Moreover, Bao's reputation is spotless, impeccable. He doesn't shoot wolves from airplanes. He doesn't shoot his fellow hunters. He doesn't shoot things, period. He's never put a foot wrong, and he's got four of them. That's more than you can say for any of the current candidates.

Meanwhile, what do I do with the 50,000 Bao for Vice President T-shirts he ordered?

Friday, September 12, 2008

In Switzerland, animals that belong to "social species" now have been granted rights. Dogs are right there at the top of the list. From now on, the Swiss are going license owners instead of dogs (Bao thinks this is an excellent idea, and so do I) but only after they've passed a 10-part course in the theory and practice of dog ownership.

Fishermen will have to take a course, as well -- there is apparently a humane way to catch fish. This is harder to imagine. A local anesthetic on the hook, maybe?

Pet fish also get preferential treatment. Their tanks cannot be transparent on all sides, and owners must make sure their natural cycle of day and night is maintained. And, no. You can no longer flush your goldfish down the toilet, at least not until it's dead. And if you want to kill it, you've got to use special chemicals which will presumably be available in the "Euthanasia" aisle of your local pet emporium.

The new legislation covers horses, sheep, cows, pigs, goats, guinea pigs, canaries and rhinoceroses.

What I'm wondering is, What about ants, bees and termites, not to mention bats, cockroaches and rats? I'm all for animal rights, but I think they should be extended to all sentient beings (except cockroaches). By specifying "social animals" the Swiss may find they've opened up a big can of worms.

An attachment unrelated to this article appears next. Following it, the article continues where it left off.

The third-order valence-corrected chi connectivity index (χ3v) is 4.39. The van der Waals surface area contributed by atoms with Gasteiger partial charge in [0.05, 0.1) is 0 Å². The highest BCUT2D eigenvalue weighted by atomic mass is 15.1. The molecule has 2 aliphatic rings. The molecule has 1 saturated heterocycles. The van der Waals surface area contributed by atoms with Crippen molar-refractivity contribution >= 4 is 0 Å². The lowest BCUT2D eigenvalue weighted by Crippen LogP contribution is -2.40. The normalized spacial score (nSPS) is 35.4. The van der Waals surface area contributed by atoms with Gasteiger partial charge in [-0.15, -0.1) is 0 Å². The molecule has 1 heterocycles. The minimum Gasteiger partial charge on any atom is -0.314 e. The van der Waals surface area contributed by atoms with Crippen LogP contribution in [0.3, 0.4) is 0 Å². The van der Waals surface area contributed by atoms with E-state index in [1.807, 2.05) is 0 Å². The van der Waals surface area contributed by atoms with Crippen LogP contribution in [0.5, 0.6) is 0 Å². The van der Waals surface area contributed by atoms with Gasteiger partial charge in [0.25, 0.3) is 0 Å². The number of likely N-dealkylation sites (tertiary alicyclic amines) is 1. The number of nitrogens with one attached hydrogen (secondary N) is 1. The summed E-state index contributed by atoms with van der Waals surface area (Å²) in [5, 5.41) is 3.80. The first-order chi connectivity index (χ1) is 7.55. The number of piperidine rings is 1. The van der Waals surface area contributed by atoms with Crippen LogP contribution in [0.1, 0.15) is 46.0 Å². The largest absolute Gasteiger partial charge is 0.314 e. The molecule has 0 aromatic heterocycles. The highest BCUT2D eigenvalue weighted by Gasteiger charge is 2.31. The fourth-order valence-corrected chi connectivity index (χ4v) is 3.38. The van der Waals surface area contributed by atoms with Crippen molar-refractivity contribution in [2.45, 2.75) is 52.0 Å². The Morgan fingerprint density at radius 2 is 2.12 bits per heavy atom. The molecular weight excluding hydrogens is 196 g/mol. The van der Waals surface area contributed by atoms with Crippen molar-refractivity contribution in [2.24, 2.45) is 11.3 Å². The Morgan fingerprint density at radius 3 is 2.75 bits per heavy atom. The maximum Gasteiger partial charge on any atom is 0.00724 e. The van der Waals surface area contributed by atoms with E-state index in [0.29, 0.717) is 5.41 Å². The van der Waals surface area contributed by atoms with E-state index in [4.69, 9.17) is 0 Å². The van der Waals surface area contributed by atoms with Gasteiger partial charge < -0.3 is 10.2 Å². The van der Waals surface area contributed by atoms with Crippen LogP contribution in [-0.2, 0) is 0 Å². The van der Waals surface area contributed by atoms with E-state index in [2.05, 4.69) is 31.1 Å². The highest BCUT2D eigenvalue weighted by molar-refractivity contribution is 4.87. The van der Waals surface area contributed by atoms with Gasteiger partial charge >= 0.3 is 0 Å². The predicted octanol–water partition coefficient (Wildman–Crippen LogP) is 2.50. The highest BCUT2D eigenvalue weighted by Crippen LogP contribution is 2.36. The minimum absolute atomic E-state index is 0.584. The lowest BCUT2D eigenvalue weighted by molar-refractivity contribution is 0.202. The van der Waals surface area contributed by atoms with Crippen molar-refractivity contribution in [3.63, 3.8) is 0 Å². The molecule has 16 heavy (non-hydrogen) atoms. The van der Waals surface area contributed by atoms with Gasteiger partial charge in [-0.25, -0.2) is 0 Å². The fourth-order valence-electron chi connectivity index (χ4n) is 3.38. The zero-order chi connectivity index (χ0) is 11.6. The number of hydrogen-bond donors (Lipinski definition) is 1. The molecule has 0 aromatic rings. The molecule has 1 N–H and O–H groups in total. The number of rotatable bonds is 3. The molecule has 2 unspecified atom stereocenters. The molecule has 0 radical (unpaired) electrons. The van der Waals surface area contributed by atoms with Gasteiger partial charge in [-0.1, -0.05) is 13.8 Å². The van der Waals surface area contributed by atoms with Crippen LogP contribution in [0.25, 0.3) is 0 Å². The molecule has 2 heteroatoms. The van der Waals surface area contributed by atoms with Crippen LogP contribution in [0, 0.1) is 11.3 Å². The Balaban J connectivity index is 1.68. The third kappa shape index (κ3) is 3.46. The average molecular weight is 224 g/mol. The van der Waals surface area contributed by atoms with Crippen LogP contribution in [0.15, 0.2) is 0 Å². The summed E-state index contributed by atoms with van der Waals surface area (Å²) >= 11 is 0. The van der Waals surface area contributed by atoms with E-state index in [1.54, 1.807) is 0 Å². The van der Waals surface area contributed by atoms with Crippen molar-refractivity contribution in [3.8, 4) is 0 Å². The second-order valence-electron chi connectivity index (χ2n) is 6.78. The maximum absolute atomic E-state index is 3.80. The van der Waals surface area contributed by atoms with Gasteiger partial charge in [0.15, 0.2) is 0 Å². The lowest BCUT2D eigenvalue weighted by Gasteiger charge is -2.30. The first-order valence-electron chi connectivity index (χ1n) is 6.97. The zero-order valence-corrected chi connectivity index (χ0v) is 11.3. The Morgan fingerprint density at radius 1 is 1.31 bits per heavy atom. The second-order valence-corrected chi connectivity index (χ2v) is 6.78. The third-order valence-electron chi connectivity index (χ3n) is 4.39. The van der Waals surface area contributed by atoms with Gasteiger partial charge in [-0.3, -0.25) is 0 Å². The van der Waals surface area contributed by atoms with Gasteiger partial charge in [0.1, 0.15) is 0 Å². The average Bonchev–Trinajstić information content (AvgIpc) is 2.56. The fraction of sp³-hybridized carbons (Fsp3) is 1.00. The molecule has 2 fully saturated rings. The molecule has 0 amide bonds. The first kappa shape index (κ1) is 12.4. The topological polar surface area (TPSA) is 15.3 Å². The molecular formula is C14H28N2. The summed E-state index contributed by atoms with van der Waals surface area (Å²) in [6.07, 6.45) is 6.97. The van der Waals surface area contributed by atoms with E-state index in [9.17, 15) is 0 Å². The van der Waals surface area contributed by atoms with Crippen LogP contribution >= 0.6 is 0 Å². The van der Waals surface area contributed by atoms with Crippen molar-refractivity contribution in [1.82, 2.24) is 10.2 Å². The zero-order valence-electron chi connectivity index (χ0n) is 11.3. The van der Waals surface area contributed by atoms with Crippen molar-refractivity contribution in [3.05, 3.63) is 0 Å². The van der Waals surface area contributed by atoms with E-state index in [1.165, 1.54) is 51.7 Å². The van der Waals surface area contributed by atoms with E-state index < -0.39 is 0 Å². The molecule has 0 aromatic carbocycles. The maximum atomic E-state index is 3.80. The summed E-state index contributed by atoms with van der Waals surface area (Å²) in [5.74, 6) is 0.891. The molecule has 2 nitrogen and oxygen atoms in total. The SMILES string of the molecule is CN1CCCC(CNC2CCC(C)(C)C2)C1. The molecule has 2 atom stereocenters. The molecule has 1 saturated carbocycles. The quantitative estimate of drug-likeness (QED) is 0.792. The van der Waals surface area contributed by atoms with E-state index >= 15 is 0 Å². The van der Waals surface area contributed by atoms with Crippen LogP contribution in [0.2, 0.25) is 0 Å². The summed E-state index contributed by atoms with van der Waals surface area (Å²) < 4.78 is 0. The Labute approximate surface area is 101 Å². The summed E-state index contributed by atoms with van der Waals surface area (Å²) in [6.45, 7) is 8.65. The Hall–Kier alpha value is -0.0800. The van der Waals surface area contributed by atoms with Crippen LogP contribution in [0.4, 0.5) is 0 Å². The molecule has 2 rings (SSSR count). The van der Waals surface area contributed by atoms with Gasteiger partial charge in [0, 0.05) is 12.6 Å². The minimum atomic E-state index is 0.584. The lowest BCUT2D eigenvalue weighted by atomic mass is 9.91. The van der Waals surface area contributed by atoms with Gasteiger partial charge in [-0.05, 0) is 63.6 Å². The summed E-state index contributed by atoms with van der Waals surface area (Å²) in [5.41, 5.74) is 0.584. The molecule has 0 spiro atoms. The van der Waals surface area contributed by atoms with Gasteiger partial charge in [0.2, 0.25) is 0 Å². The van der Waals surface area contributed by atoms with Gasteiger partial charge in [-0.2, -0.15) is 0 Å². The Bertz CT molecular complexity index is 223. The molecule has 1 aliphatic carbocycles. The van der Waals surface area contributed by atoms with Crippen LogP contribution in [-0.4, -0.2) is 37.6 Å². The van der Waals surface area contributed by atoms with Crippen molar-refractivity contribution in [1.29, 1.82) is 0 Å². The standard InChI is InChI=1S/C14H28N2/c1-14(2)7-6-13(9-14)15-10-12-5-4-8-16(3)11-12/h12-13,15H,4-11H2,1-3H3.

Saturday, September 06, 2008

To nobody's surprise (except mine) I'm still here.

Yeah, I know. It was a tooth, not a quadruple bypass. But the worst thing about irrational terror is that you know it's irrational but you're still terrified. Actually, it was a big nothing. They put a needle in my arm. I remember thinking, This isn't working. I'm still awake. Then I heard the doctor say, I'm done. They sat me in a reclining chair for a while, and then they sent me home with an ice pack and three squares of gauze, and told me I'd been very brave. It's easy to be brave when you're unconscious.

Thank you, everybody who commented. It made me feel loved.

Bao was delighted to see me. I went to bed and slept, and there's nothing Bao likes better than spending the afternoon curled up in bed next to me. They said I should only eat soft things, so we had ice cream for dinner. He loved that, too.

But I'm wondering -- why can't they give dogs twilight sleep, when they clean their teeth? Wouldn't it be safer than a general anesthetic?

Thursday, September 04, 2008

Faithful followers of this blog will recall the Sunday I fell on my face in Petaluma. Several stitches in my chin, and a sore knee, but it could have been worse. Turns out, it was. I knocked a molar loose, and it is apparently beyond redemption or repair and now it has to come out. Tomorrow. Under anesthetic. Twilight sleep, they call it. I'm terrified.

I mean, suppose I don't wake up? What happens to Bao? I'm all he has. He's all I have. We're a team. We need each other. We love each other.

His Aunty Char and Uncle Bill will take care of him if the unthinkable happens. So we're not looking at animal shelters and euthanasia and thank God for that. But how will he cope? Dogs grieve, just like people. And you can't explain it, to a dog. You can't say, Your Mommy has gone to Heaven. Or crossed the Rainbow Bridge. Or whatever. Dogs don't understand. All they understand is that you've gone away and you haven't come back. And they don't understand that at all.

Bao knows something is up. He's staying very close. And I'm being silly, I know. It'll be okay.

But thank you for letting me share.